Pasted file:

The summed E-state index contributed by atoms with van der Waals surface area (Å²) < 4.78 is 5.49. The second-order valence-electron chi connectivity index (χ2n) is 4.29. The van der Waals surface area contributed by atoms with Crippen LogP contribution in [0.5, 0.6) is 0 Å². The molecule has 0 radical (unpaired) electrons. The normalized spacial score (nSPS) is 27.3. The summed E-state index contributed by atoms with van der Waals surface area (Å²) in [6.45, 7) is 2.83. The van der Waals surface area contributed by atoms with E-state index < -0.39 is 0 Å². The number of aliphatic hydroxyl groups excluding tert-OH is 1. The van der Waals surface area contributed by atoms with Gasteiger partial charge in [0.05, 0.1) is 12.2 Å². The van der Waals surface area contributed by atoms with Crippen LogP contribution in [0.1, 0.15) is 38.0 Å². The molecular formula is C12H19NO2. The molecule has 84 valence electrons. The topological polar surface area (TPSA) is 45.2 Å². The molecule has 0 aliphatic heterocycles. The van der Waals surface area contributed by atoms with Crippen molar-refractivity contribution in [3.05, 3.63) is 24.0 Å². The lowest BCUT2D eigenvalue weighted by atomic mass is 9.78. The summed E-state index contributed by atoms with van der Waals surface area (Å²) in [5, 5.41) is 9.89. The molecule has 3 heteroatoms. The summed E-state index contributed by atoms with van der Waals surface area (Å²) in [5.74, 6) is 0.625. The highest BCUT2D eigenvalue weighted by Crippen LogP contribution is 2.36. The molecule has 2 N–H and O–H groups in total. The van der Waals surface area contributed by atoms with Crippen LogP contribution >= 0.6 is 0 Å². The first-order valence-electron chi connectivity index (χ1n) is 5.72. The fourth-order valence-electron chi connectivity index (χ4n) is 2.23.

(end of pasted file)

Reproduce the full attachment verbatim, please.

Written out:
The summed E-state index contributed by atoms with van der Waals surface area (Å²) < 4.78 is 5.49. The second-order valence-electron chi connectivity index (χ2n) is 4.29. The van der Waals surface area contributed by atoms with Crippen LogP contribution in [0.5, 0.6) is 0 Å². The molecule has 0 radical (unpaired) electrons. The normalized spacial score (nSPS) is 27.3. The summed E-state index contributed by atoms with van der Waals surface area (Å²) in [6.45, 7) is 2.83. The van der Waals surface area contributed by atoms with E-state index < -0.39 is 0 Å². The number of aliphatic hydroxyl groups excluding tert-OH is 1. The van der Waals surface area contributed by atoms with Gasteiger partial charge in [0.05, 0.1) is 12.2 Å². The van der Waals surface area contributed by atoms with Crippen LogP contribution in [0.1, 0.15) is 38.0 Å². The molecular formula is C12H19NO2. The molecule has 84 valence electrons. The topological polar surface area (TPSA) is 45.2 Å². The molecule has 0 aliphatic heterocycles. The van der Waals surface area contributed by atoms with Crippen molar-refractivity contribution in [3.05, 3.63) is 24.0 Å². The lowest BCUT2D eigenvalue weighted by atomic mass is 9.78. The summed E-state index contributed by atoms with van der Waals surface area (Å²) in [5, 5.41) is 9.89. The molecule has 3 heteroatoms. The summed E-state index contributed by atoms with van der Waals surface area (Å²) in [5.74, 6) is 0.625. The highest BCUT2D eigenvalue weighted by Crippen LogP contribution is 2.36. The molecule has 2 N–H and O–H groups in total. The van der Waals surface area contributed by atoms with Crippen LogP contribution >= 0.6 is 0 Å². The first-order valence-electron chi connectivity index (χ1n) is 5.72. The fourth-order valence-electron chi connectivity index (χ4n) is 2.23.